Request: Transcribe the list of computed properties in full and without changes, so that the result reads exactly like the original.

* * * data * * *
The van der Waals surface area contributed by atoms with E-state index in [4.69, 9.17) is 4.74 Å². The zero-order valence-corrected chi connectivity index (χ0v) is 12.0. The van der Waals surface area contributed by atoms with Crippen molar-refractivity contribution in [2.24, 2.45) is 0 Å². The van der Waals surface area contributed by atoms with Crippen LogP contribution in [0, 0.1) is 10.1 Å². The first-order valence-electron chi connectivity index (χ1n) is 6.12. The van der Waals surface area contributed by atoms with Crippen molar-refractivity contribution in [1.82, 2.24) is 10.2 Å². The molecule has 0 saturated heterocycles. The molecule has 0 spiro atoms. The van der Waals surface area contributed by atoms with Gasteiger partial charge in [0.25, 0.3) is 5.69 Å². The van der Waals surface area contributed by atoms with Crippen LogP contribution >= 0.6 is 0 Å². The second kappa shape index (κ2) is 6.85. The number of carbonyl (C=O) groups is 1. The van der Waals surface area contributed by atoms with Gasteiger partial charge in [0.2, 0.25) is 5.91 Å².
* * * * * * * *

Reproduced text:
The van der Waals surface area contributed by atoms with E-state index in [4.69, 9.17) is 4.74 Å². The zero-order valence-corrected chi connectivity index (χ0v) is 12.0. The van der Waals surface area contributed by atoms with Crippen molar-refractivity contribution in [2.24, 2.45) is 0 Å². The van der Waals surface area contributed by atoms with Crippen LogP contribution in [0, 0.1) is 10.1 Å². The first-order valence-electron chi connectivity index (χ1n) is 6.12. The van der Waals surface area contributed by atoms with Crippen molar-refractivity contribution in [1.82, 2.24) is 10.2 Å². The molecule has 0 saturated heterocycles. The molecule has 0 spiro atoms. The van der Waals surface area contributed by atoms with Gasteiger partial charge in [0.25, 0.3) is 5.69 Å². The van der Waals surface area contributed by atoms with Crippen LogP contribution >= 0.6 is 0 Å². The second kappa shape index (κ2) is 6.85. The number of carbonyl (C=O) groups is 1. The van der Waals surface area contributed by atoms with Gasteiger partial charge in [0.2, 0.25) is 5.91 Å².